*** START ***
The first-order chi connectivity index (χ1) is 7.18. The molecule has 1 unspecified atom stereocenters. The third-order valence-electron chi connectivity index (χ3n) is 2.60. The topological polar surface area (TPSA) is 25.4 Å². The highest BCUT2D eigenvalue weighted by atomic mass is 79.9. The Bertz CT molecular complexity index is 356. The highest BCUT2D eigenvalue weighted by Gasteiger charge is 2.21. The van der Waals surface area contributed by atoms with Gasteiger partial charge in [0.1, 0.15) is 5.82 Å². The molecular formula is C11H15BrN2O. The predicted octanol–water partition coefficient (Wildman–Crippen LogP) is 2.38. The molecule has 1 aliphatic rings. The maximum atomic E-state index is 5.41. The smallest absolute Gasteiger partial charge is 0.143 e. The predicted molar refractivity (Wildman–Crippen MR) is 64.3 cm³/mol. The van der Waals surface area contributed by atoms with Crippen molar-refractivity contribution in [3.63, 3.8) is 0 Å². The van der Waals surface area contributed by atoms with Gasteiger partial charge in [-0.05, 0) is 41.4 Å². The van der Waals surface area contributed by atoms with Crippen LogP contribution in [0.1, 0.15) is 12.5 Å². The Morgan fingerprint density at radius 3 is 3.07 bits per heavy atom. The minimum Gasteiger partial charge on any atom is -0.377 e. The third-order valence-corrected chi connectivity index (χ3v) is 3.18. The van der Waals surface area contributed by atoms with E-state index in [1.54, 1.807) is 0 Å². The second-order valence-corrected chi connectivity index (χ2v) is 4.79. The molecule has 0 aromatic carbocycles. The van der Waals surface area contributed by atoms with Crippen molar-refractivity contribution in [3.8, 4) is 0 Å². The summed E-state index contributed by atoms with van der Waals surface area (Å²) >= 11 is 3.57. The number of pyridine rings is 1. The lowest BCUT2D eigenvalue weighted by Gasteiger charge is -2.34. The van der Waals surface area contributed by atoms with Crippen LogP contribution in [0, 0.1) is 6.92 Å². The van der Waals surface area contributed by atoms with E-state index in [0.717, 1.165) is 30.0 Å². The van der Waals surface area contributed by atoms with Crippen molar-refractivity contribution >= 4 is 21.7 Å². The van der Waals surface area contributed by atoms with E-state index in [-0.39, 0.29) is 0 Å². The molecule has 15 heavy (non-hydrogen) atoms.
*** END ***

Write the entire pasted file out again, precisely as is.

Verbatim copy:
The first-order chi connectivity index (χ1) is 7.18. The molecule has 1 unspecified atom stereocenters. The third-order valence-electron chi connectivity index (χ3n) is 2.60. The topological polar surface area (TPSA) is 25.4 Å². The highest BCUT2D eigenvalue weighted by atomic mass is 79.9. The Bertz CT molecular complexity index is 356. The highest BCUT2D eigenvalue weighted by Gasteiger charge is 2.21. The van der Waals surface area contributed by atoms with Gasteiger partial charge in [0.1, 0.15) is 5.82 Å². The molecular formula is C11H15BrN2O. The predicted octanol–water partition coefficient (Wildman–Crippen LogP) is 2.38. The molecule has 1 aliphatic rings. The maximum atomic E-state index is 5.41. The smallest absolute Gasteiger partial charge is 0.143 e. The predicted molar refractivity (Wildman–Crippen MR) is 64.3 cm³/mol. The van der Waals surface area contributed by atoms with Crippen molar-refractivity contribution in [3.63, 3.8) is 0 Å². The van der Waals surface area contributed by atoms with Gasteiger partial charge in [-0.05, 0) is 41.4 Å². The van der Waals surface area contributed by atoms with Crippen LogP contribution in [0.1, 0.15) is 12.5 Å². The Morgan fingerprint density at radius 3 is 3.07 bits per heavy atom. The minimum Gasteiger partial charge on any atom is -0.377 e. The third-order valence-corrected chi connectivity index (χ3v) is 3.18. The van der Waals surface area contributed by atoms with E-state index in [1.54, 1.807) is 0 Å². The second-order valence-corrected chi connectivity index (χ2v) is 4.79. The molecule has 0 aromatic carbocycles. The van der Waals surface area contributed by atoms with Crippen molar-refractivity contribution in [3.8, 4) is 0 Å². The summed E-state index contributed by atoms with van der Waals surface area (Å²) >= 11 is 3.57. The number of pyridine rings is 1. The lowest BCUT2D eigenvalue weighted by Gasteiger charge is -2.34. The van der Waals surface area contributed by atoms with Crippen LogP contribution in [0, 0.1) is 6.92 Å². The van der Waals surface area contributed by atoms with E-state index in [0.717, 1.165) is 30.0 Å². The van der Waals surface area contributed by atoms with Crippen molar-refractivity contribution >= 4 is 21.7 Å². The van der Waals surface area contributed by atoms with E-state index in [-0.39, 0.29) is 0 Å². The molecule has 15 heavy (non-hydrogen) atoms.